Check your podcast transcripts, too. This can be a good indicator of whether you're speaking the URL clearly and slowly enough. (And also remember to fix any incorrect URLs in your transcripts!)

8. Clarify or avoid ambiguity

There's the chance that you'll run into some confusion with any URLs you speak. For example, does your domain have the preposition “for,” the spelled number “four,” the numeral “4,” or something crazy like the roman numeral “IV”?

An interesting corporate example of this failure is Fifth Third Bank. Ironically for a bank, the secure URL “” doesn't actually work, but “” and “” do. However, the actual website (and redirection destination) is “”

And I hope no one types “” into their browser, because that's a completely different website (“Online since 2000”).

There are three different ways you could avoid sending people to the wrong URL:

  • Clarify any ambiguity, such as by spelling it when the context doesn't make it obvious. For example, I hear Clinton say this all the time: “—that's the number 4.”
  • Create fallbacks to handle other versions—yes, I have “”!
  • Or avoid the ambiguity altogether—such as avoiding any single-digit numbers or ambiguously spelled words like “gray” and “grey.”

9. Be careful with top-level domains that aren't .com

A “top-level domain” or “TLD” is the “.com” part of the domain. You probably also know “.org,” “.net,” “.edu,” and “.gov.” But there are hundreds more! Some of them are full words, like “.photography”!

While it can be fun to have one of these modern TLDs, they might be expensive. And they might be confusing to non-savvy Internet users who probably assume a “.com” for everything (and also probably enter all their URLs into Google!).

Consider That Story Show for example. They have both “” and “” The host, James Kennison, now speaks the “.show” domain more often, but he still has and uses the longer “.com” version.

The more creative you get, the more it will cost you in both the domain itself and likely how many alternatives you might have to grab to ensure anyone who mishears you still gets to the right website—and it doesn't get stolen and used for malicious purposes!

10. Beware case-sensitivity

Case-sensitivity is still weird on the Internet. It really depends on the server configuration running the website.

When I started my first website, I specifically wanted a Windows server, instead of a Linux server, because I didn't want to mess with capitalization issues that I knew Linux can have!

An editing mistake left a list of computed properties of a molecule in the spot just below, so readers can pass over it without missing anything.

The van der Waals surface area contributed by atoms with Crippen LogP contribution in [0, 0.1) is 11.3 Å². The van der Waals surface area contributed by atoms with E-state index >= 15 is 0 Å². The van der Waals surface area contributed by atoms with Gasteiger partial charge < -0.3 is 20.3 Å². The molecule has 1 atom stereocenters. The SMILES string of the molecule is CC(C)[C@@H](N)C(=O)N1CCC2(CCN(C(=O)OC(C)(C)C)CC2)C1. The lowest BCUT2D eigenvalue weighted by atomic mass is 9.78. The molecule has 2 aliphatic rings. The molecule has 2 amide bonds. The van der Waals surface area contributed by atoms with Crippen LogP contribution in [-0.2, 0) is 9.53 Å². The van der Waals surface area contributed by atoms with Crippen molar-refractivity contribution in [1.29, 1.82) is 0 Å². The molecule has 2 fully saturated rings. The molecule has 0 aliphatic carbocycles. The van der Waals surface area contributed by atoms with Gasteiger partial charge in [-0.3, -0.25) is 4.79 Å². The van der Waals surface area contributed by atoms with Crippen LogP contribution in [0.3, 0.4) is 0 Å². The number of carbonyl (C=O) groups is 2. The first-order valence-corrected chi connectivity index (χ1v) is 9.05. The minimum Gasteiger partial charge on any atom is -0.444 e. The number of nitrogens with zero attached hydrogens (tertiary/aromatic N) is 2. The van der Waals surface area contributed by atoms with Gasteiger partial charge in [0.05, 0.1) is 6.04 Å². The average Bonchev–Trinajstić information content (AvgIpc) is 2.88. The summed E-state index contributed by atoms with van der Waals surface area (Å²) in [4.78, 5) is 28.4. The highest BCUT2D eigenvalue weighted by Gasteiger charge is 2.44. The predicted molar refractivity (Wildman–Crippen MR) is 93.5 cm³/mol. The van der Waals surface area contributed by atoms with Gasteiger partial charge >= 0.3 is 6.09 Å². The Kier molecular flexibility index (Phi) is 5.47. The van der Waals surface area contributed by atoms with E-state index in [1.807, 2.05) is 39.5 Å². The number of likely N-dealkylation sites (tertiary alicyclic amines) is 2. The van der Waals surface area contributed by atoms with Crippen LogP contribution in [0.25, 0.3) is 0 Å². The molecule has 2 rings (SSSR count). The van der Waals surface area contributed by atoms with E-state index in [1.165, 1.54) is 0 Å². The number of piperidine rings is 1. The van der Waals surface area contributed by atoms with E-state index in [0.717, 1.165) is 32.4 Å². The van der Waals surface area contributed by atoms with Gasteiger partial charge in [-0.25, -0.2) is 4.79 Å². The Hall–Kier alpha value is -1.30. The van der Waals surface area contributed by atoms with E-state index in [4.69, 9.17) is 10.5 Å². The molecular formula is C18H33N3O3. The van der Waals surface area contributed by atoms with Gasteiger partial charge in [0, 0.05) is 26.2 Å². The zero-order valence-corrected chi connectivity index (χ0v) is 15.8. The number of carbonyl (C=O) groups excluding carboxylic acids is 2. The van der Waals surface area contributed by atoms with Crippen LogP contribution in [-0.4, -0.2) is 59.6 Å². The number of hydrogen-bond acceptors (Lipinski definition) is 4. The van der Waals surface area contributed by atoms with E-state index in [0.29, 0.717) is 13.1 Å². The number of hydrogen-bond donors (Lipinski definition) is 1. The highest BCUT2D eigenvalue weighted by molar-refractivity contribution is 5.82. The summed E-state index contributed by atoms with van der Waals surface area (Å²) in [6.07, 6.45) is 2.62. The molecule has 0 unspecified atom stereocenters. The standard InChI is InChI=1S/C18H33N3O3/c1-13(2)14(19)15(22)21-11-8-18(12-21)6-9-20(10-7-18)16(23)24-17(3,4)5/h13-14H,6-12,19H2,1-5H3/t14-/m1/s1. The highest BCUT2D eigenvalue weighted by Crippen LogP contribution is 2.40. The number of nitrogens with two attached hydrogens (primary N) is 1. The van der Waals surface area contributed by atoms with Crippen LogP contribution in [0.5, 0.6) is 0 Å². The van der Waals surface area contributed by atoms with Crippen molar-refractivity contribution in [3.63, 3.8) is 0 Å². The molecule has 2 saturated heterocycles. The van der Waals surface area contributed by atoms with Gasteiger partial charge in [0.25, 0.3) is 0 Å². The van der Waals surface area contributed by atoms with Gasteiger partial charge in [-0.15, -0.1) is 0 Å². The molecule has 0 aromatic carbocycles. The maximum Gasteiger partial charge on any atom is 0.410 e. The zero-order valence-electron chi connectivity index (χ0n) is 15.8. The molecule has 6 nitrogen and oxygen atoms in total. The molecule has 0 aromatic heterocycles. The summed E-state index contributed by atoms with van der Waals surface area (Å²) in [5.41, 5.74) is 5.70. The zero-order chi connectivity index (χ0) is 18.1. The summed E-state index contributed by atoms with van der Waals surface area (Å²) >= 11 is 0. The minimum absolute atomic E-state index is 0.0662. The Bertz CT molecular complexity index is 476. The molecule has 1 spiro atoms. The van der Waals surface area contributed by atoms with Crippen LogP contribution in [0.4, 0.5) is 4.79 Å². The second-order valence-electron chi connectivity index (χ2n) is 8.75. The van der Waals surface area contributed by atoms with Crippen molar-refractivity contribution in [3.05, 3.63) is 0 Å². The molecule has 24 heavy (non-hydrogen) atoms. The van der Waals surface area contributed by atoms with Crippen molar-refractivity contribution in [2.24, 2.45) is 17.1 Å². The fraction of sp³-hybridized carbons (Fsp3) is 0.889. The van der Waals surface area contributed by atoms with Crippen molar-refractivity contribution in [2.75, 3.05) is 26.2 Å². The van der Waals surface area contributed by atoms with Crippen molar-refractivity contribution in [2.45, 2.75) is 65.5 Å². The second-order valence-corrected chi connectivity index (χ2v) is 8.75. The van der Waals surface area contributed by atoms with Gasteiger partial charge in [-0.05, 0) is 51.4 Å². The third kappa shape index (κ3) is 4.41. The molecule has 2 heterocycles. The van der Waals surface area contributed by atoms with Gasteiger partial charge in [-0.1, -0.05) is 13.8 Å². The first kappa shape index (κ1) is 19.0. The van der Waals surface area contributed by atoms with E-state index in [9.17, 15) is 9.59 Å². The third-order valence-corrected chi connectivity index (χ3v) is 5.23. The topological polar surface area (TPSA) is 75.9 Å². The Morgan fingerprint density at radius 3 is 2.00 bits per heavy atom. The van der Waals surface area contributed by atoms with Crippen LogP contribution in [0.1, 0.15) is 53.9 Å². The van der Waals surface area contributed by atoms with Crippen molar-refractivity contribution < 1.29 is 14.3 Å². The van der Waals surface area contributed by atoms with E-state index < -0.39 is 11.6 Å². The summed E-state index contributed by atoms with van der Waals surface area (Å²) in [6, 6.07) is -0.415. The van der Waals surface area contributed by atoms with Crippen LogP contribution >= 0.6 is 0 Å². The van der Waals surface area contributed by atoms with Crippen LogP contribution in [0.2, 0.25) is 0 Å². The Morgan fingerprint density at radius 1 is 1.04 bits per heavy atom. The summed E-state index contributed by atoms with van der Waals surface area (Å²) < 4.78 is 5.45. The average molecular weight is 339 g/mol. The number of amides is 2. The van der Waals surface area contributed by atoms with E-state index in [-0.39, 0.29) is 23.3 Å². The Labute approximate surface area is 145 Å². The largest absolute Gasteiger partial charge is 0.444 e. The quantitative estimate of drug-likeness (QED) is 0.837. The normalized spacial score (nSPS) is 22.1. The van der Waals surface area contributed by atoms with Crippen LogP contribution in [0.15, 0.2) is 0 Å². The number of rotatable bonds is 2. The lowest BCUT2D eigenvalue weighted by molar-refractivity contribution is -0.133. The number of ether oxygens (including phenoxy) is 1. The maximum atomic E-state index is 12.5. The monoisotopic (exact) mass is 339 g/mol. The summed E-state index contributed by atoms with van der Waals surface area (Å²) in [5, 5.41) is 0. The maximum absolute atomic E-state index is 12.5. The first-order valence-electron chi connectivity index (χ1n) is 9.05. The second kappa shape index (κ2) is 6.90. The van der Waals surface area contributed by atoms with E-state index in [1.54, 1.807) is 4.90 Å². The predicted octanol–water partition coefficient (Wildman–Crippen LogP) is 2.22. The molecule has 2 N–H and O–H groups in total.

Domains and subdomains are case-insensitive. So “” is handled the same as “theAUDACITYtopodcast.COM.” But anything after the domain could be case-sensitive in a URL. For example, capitalization matters with links, and it matters on some other website servers and hosting configurations, too.

11. Always test your URLs before you share them

Lastly, always ensure any URL you're going to share actually works! Type it with the “www.” and without. Make sure your redirects are functioning. And if your friendly URLs aren't activated until publishing (like all of my “/keyword” URLs from Pretty Links Pro for my podcast episodes), make sure you test the link after publishing your episodes!

Community corner

  • 5-star review for “11 Warnings about Using AI in Content-Creation (including podcasting)” by Rich Bennett from April 19, 2024 on Goodpods: “Thanks for another informative episode Daniel”
  • 1,000§ from Dwev saying, “Yep, you’re pronouncing it perfectly! Thanks Daniel!”
  • Streamed satoshis from Bryan Entzminger, Dave Jackson, Dwev, and newcomer “garduss”

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This post may contain links to products or services with which I have an affiliate relationship. I may receive compensation from your actions through such links. However, I don't let that corrupt my perspective and I don't recommend only affiliates.

About the Author
As an award-winning podcaster, Daniel J. Lewis gives you the guts and teaches you the tools to launch and improve your own podcasts for sharing your passions and finding success. Daniel creates resources for podcasters, such as the SEO for Podcasters and Zoom H6 for Podcasters courses, the Social Subscribe & Follow Icons plugin for WordPress, the My Podcast Reviews global-review aggregator, and the Podcasters' Society membership for podcasters. As a recognized authority and influencer in the podcasting industry, Daniel speaks on podcasting and hosts his own podcast about how to podcast. Daniel's other podcasts, a clean-comedy podcast, and the #1 unofficial podcast for ABC's hit drama Once Upon a Time, have also been nominated for multiple awards. Daniel and his son live near Cincinnati.